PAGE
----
Vanilla Sugar

Vanilla sugar resembles the ordinary sugar just that it is flavored with vanilla. It is easier common to notice fine vanilla beans particles in the sugar. When preparing desserts, you can add 1-2 teaspoon of vanilla sugar to give you the same flavor as a vanilla bean.

Fresh honey and honeycombs
Fresh honey and honeycombs

Honey

Honey serves as an excellent substitute for vanilla extract in your recipe. You should, however, be very careful to minimize the amount of sugar so as not to over sweeten it. Too much sugar added to the honey may also make your dessert stickier and hence unpleasant.

Bourbon on wooden barrel
Bourbon on wooden barrel

Bourbon

Bourbon is more common in baking as it enhances the texture and moisture content of the recipe. It is matured in oak giving it a vanilla-like flavor which is suitable for boosting the flavor when baking.

Almond first extract
Almond first extract

Almond Extract

Almond extract has an aromatic flavor similar to that present in vanilla beans making it a suitable. It makes more economic sense as it has the same results, but it’s affordable.

Spices

Spices are great alternatives as they are cheaper and more durable as compared to vanilla extract. The most common spices that can serve as a replacement for vanilla include cloves and cinnamon.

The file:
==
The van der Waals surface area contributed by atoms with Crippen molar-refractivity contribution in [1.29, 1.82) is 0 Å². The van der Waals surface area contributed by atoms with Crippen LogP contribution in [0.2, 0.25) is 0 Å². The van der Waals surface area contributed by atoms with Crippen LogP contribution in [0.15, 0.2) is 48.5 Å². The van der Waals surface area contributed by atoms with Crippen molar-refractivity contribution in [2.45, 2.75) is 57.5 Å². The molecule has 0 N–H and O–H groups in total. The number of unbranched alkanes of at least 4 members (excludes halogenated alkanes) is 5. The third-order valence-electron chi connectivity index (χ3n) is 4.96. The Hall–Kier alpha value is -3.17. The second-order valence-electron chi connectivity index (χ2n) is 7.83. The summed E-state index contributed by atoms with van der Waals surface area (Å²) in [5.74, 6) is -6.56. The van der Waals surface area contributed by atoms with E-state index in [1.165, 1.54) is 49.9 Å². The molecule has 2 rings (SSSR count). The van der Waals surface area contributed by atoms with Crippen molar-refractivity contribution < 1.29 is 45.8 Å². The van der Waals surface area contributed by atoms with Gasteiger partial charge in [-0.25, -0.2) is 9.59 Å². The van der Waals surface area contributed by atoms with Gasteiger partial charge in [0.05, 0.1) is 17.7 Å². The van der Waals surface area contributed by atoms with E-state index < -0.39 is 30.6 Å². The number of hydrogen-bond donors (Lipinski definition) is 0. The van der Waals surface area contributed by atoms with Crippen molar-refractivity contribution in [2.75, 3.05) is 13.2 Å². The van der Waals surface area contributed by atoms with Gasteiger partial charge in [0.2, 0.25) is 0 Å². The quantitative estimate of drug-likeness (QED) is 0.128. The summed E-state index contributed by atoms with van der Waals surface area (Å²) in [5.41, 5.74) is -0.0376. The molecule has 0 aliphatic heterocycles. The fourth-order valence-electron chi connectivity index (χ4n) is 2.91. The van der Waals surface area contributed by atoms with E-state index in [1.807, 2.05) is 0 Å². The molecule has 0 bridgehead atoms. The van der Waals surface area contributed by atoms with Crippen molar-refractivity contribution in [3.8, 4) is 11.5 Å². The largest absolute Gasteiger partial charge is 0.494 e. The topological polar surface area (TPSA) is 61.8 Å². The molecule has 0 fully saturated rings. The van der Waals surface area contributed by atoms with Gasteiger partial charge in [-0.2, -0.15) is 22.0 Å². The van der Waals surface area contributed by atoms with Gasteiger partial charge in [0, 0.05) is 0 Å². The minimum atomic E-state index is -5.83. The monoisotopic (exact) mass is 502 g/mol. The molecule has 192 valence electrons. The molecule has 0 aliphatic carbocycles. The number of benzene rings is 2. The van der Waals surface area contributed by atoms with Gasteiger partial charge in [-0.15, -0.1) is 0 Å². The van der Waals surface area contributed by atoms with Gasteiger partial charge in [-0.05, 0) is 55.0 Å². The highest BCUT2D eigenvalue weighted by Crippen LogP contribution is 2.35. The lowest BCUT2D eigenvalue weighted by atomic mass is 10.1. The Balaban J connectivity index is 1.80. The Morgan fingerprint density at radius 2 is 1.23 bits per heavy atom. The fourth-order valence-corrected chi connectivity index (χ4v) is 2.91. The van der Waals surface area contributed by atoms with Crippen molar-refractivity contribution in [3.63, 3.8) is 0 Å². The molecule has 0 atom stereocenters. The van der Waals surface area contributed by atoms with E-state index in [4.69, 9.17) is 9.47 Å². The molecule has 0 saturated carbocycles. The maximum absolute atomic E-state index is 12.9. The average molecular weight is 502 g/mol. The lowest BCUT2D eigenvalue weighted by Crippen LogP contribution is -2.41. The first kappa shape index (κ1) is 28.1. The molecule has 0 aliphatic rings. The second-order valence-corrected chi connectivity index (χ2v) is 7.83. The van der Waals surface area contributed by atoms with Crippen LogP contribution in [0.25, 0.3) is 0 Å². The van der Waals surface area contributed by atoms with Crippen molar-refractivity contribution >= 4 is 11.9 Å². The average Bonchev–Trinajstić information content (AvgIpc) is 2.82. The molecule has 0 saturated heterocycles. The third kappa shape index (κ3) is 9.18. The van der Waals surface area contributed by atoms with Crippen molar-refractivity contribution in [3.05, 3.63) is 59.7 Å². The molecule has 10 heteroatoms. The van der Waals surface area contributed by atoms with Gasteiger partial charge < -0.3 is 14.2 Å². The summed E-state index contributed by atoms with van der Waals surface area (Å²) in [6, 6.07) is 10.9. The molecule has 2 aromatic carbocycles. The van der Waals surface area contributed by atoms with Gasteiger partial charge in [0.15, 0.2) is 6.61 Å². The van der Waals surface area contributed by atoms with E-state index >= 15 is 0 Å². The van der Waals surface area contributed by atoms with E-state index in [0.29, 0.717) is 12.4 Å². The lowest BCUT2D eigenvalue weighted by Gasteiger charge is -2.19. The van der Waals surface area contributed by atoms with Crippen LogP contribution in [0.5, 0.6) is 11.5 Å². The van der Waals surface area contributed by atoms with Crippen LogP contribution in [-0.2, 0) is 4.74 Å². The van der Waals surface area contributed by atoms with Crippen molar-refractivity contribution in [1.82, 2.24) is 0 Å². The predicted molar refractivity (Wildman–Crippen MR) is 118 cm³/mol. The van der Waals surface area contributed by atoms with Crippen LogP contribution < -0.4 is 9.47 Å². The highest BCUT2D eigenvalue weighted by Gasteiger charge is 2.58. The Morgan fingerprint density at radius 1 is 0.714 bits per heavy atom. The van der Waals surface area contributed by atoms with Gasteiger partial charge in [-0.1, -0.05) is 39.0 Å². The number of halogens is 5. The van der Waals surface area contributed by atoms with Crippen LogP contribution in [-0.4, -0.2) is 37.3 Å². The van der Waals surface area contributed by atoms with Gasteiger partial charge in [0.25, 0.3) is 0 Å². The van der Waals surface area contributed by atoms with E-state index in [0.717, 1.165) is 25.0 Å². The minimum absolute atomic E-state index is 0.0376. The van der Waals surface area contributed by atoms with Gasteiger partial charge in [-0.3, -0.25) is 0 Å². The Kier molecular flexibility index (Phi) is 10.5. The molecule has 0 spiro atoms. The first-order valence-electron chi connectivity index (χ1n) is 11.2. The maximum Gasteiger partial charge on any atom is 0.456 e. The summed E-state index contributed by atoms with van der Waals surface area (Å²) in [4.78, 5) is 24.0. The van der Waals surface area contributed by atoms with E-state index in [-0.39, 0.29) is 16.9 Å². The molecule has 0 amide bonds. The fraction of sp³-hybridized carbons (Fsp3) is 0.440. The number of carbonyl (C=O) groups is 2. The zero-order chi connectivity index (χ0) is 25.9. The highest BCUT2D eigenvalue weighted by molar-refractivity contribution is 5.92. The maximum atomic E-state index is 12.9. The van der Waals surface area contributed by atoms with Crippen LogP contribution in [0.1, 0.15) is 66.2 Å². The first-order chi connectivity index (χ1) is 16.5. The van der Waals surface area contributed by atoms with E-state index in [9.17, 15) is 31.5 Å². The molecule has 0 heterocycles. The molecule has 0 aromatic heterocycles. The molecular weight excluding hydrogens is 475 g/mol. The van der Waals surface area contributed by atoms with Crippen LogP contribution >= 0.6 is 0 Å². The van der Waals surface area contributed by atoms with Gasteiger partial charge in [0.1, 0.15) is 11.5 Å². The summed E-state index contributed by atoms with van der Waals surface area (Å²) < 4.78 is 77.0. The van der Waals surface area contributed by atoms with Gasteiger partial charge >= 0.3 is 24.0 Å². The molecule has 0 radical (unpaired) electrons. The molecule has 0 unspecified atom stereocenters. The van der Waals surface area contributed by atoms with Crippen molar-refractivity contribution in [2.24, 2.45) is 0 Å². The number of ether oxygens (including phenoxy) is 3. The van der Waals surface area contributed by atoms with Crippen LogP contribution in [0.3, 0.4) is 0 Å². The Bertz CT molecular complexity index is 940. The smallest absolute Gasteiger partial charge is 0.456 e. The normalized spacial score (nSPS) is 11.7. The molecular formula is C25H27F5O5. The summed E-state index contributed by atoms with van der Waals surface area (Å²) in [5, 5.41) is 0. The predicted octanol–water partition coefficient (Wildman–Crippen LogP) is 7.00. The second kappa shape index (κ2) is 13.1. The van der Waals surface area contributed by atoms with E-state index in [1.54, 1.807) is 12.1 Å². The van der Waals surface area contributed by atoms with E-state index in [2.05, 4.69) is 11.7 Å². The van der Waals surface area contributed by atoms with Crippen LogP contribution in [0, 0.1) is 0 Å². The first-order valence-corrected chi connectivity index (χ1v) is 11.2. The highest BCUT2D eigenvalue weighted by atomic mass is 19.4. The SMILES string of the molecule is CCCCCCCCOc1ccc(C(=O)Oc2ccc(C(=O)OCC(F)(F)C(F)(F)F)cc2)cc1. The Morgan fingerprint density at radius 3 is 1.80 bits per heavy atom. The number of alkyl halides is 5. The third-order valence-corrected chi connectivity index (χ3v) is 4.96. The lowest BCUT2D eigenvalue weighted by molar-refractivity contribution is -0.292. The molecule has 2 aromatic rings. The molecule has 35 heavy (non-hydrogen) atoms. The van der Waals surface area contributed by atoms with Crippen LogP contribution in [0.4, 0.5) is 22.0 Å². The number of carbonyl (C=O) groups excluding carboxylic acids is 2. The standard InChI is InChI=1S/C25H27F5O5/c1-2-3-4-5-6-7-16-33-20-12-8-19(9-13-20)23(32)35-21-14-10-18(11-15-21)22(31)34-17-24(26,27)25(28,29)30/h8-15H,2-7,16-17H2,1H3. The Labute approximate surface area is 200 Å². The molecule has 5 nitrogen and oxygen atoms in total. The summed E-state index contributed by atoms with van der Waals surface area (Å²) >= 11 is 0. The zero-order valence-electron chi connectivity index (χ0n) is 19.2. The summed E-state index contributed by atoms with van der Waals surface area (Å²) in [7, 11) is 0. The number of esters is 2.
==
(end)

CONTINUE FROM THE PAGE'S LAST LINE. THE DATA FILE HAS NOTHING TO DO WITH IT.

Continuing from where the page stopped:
Maple Syrup
Maple Syrup

Maple Syrup

Maple syrup serves as an excellent alternative for vanilla extract as they have an almost similar taste.The fantastic thing about it is it can be used for a variety of foods including cakes, preparing French toasts and also waffles to enhance their flavors.

Conclusion

Culinary skills are improved by adding a little creativity. Your recipe does not have to be dull as a result of lacking vanilla extract or vanilla bean paste. The above alternatives you will do just fine, if not better!

Related References

Why use applesauce as an oil substitute in baking?

Applesauce
Applesauce

There are three reasons that I use unsweetened applesauce as a substitute for oil in my baking, especially, almost homemade recipes. The reasons are nutrition, texture, and flavor.  Applesauce, in my opinion, adds a lot of character to your baking, especially, in cakes and bread without all the added calories and oil fats.

Another good reason to consider applesauce an oil substitute is the simple fact that you can grow apples in your backyard, garden, and/or orchard.   Healthy applesauce is easy enough to make at home and, if you happen to have enough apples in your backyard, you can make a large quantity, which when canned stores for years.  So, from an Eco-friendly point of view, you don’t need to pay to have large corporations process the oil and shipment it from around the world to get it to your local grocer.

Simply stated even a good olive oil has little in it be on calories fat and some vitamin E.  While it is true, depending on what oil you cook with, your oil may contain some omega-3 and omega-6 fatty acids, the quantity is so small when compared to the calorie and fat ratio, as not to make it worth adding it into your baking for that purpose alone.